Clinical, Global News, Research

The milk myth: is milk really as beneficial as we always believed?

What is the best source of Calcium? The answer that pops into just about anyone’s mind is obviously, milk. But, is that really the case? Milk and dairy go beyond the confines of being just a drink. In fact, they are a part of a much greater phenomenon that has been engraved into our cultural norms over the years. The milk marketing industry has successfully managed to play a pivotal role in this movement by advertising misleading and false information about milk’s miraculous wonders. Science happens to disagree and is here to discredit these milk myths.

  • Milk does not help build strong bones.

Perhaps the most common myth highlighted is the link between milk consumption and strong bones. Studies have revealed that milk does not reduce the incidence of fractures. In fact, frequent consumers were more prone to stress fractures.

  • Milk does not help in weight control.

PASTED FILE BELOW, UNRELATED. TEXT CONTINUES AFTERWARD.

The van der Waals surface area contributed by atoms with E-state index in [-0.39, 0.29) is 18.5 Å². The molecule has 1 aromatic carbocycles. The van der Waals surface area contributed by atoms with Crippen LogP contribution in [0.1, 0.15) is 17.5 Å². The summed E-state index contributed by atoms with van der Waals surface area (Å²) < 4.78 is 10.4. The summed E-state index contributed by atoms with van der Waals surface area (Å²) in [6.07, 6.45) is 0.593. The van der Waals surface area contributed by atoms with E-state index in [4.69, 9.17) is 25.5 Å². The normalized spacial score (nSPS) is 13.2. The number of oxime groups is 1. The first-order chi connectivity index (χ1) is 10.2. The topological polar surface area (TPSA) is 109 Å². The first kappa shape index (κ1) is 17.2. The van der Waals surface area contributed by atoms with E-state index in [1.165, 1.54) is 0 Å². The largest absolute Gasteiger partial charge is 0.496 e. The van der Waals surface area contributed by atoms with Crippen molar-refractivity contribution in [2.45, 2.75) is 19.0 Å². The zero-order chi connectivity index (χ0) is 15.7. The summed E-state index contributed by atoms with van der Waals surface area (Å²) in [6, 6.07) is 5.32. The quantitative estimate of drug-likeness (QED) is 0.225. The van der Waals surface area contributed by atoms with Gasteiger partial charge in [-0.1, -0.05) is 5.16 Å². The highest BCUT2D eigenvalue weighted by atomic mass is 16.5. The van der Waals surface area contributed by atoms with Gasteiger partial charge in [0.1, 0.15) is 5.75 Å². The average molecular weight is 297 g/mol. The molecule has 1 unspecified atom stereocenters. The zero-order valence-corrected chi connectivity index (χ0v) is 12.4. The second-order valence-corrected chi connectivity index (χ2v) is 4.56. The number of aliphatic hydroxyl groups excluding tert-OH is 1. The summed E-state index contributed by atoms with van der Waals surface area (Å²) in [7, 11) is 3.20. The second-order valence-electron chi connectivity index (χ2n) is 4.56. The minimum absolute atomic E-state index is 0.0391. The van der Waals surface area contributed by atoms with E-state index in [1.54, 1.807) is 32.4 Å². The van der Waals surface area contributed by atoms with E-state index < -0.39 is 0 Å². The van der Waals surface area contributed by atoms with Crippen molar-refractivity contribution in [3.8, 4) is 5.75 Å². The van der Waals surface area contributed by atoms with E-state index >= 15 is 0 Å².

Studies have managed to reveal quite the opposite as many people were shown to gain weight owing to dairy consumption.

  • It is not “Nature’s perfect food”.

If you are taking calves into consideration, then yes, it is nature’s perfect food but that seems to hardly be the case for humans as milk has been known to contribute to various cancers, Type 1 Diabetes in children, and is shown to contribute to heart disease due to its high levels of saturated fats.

Science can get quite brutal with its accusations. Dairy is without a doubt, a rich source of Calcium, Sodium, and Potassium but, unfortunately, it is not the best source of Calcium when consumed via milk. Milk also promotes inflammation and triggers insulin production.

The question that remains is, how much Calcium does one need daily and are there any alternative sources?

For adults, the recommended daily requirement ranges from 1000-1200 milligrams, however, for people with a low average consumption of Sodium and Protein, the daily requirement is approximately 500-750 milligrams.

Alternative sources of Calcium include green leafy vegetables, almond, hemp, soy, rice, and oat milk because, like all other minerals, the richest source of Calcium is in plants. Plant-based proteins are loaded with Calcium, Vitamin D, and Potassium. Non-plant-based options include organ meats and seafood such as salmon, sardines, and shellfish. It is important to maintain a well-rounded diet to contribute to better levels of Calcium in the body such as foods rich in Magnesium, Iron, Vitamin K, Vitamin D, and Phosphorous.

April 3, 2017

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